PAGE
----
• The Shield was initially envisaged as a match-by-match challenge trophy; it was originally determined on 4 January 1893 that it would first be awarded to the winner of the next intercolonial match (which was, in fact, the fourth of the season), and then would pass in perpetuity to any team which defeated the holder of the trophy;[4] But on 30 January, it was decided instead to award the Shield to the team which won the most intercolonial matches across the season.[5]
  • The quotient has been used as a tie-breaker for teams on equal points since 1893/94.
  • First innings points were introduced in 1932/33 and used until 1970/71.
  • Bonus points for first innings batting and bowling were used from 1971/72 to 1980/81 inclusive. During the first 100 (8-ball) overs of each side's first innings, a maximum of 10 batting bonus points could be attained. They were awarded for every 25 runs scored from 175 to 400 inclusive. A maximum of 5 bowling bonus points were available, initially upon capture of the second, fourth, sixth, eighth and last wickets. This was later changed to wickets 1, 3, 5, 7 and 9 as batting teams often declared when 9 wickets down to deny the bowling side the additional bonus point.

Competition placings[edit]

Prior to the introduction of a Final in 1982/83, the team with most points after the home and away rounds was declared the winner. With the introduction of the Final, the top team hosts the second placed team in a five-day match. The visiting team must win the Final to win the championship; the home team wins the championship in the event of a tied or drawn Final. Further details including match scorecards are available at Cricinfo[6] and the Cricket Archive.[7]

1892/93 to 1914/15[edit]

  •  % – indicates tied for position
Season Winner Second Third
1892–93 Victoria South Australia % New South Wales %
1893–94 South Australia New South Wales Victoria
1894–95 Victoria South Australia New South Wales
1895–96 New South Wales Victoria South Australia
1896–97 New South Wales South Australia Victoria
1897–98 Victoria South Australia New South Wales
1898–99 Victoria New South Wales South Australia
1899-00 New South Wales Victoria South Australia
1900–01 Victoria New South Wales South Australia
1901–02 New South Wales Victoria South Australia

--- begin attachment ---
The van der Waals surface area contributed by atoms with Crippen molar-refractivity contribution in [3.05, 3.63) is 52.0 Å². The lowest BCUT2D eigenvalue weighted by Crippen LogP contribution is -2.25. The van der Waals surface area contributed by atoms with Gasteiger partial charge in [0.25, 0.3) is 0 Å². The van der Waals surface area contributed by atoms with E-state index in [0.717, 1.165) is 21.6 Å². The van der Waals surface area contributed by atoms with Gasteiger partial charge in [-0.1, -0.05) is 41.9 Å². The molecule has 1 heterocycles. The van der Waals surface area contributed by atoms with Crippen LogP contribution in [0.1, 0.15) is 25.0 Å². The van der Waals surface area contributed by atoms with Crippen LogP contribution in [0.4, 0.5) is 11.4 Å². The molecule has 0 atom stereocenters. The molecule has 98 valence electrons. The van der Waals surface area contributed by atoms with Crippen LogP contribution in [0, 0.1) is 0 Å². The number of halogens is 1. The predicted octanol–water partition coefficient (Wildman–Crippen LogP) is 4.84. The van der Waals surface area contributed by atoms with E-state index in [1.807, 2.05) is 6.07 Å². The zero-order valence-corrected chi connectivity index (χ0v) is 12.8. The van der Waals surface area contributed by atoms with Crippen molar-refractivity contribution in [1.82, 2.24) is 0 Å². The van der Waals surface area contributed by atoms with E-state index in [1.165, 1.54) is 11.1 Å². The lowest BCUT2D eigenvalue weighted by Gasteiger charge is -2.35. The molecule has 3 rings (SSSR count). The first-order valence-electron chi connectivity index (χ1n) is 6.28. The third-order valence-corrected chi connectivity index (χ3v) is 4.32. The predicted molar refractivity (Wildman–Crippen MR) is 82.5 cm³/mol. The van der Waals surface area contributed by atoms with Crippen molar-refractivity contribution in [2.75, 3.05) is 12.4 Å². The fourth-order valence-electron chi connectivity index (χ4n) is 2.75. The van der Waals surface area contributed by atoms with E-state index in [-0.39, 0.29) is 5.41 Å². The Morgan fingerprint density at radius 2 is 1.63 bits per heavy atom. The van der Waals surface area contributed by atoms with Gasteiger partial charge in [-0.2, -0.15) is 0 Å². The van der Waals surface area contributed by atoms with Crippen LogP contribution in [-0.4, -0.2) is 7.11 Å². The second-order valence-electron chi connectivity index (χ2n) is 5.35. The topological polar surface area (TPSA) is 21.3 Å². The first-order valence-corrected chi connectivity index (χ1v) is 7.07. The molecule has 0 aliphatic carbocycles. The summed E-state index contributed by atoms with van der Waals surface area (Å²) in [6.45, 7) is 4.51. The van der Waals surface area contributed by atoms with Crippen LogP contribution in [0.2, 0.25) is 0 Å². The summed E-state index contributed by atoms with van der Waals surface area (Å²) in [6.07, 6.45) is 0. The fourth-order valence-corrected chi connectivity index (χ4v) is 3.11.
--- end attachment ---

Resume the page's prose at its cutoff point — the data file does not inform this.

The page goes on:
1902–03 New South Wales Victoria South Australia
1903–04 New South Wales Victoria South Australia
1904–05 New South Wales Victoria South Australia
1905–06 New South Wales Victoria South Australia
1906–07 New South Wales South Australia Victoria
1907–08 Victoria South Australia New South Wales
1908–09 New South Wales South Australia Victoria
1909–10 South Australia New South Wales Victoria
1910–11 New South Wales South Australia Victoria
1911–12 New South Wales Victoria South Australia
1912–13 South Australia New South Wales Victoria
1913–14 New South Wales South Australia Victoria
1914–15 Victoria New South Wales South Australia

1915/16 to 1918/19[edit]

Not contested due to World War I

1919/20 to 1939/40[edit]

Season Winner Second Third Fourth
1919–20 New South Wales Victoria South Australia
1920–21 New South Wales Victoria South Australia
1921–22 Victoria New South Wales South Australia
1922–23 New South Wales Victoria South Australia
1923–24 Victoria New South Wales South Australia
1924–25 Victoria New South Wales South Australia
1925–26 New South Wales Victoria South Australia
1926–27 South Australia Victoria New South Wales Queensland
1927–28 Victoria South Australia New South Wales Queensland
1928–29 New South Wales Victoria Queensland South Australia
1929–30 Victoria New South Wales South Australia Queensland
1930–31 Victoria New South Wales Queensland South Australia
1931–32 New South Wales South Australia Victoria Queensland
1932–33 New South Wales Victoria South Australia Queensland
1933–34 Victoria New South Wales South Australia Queensland
1934–35 Victoria New South Wales South Australia Queensland
1935–36 South Australia New South Wales Victoria Queensland
1936–37 Victoria South Australia New South Wales Queensland
1937–38 New South Wales South Australia Victoria Queensland
1938–39 South Australia Victoria Queensland New South Wales
1939–40 New South Wales South Australia Victoria Queensland

1940/41 to 1945/46[edit]

Not contested due to World War II

1946/47 to 1981/82[edit]

Season Winner Second Third Fourth Fifth Sixth
1946–47 Victoria New South Wales Queensland South Australia
1947–48 Western Australia New South Wales South Australia Queensland Victoria
1948–49 New South Wales Victoria South Australia Queensland Western Australia
1949–50 New South Wales Victoria Western Australia Queensland South Australia
1950–51 Victoria New South Wales Western Australia Queensland South Australia
1951–52 New South Wales Victoria Queensland South Australia Western Australia
1952–53 South Australia New South Wales Victoria Western Australia Queensland
1953–54 New South Wales Victoria Queensland South Australia Western Australia
1954–55 New South Wales Victoria Western Australia Queensland South Australia
1955–56 New South Wales Victoria Queensland Western Australia South Australia
1956–57 New South Wales Queensland Victoria Western Australia South Australia
1957–58 New South Wales Victoria Queensland Western Australia South Australia
1958–59 New South Wales Queensland Victoria Western Australia South Australia
1959–60 New South Wales Victoria Western Australia Queensland South Australia
1960–61 New South Wales Victoria Western Australia Queensland South Australia
1961–62 New South Wales Queensland South Australia Victoria Western Australia
1962–63 Victoria South Australia New South Wales Western Australia Queensland
1963–64 South Australia Victoria New South Wales Queensland Western Australia
1964–65 New South Wales Victoria South Australia Western Australia Queensland
1965–66 New South Wales Western Australia South Australia Victoria Queensland
1966–67 Victoria South Australia New South Wales Western Australia Queensland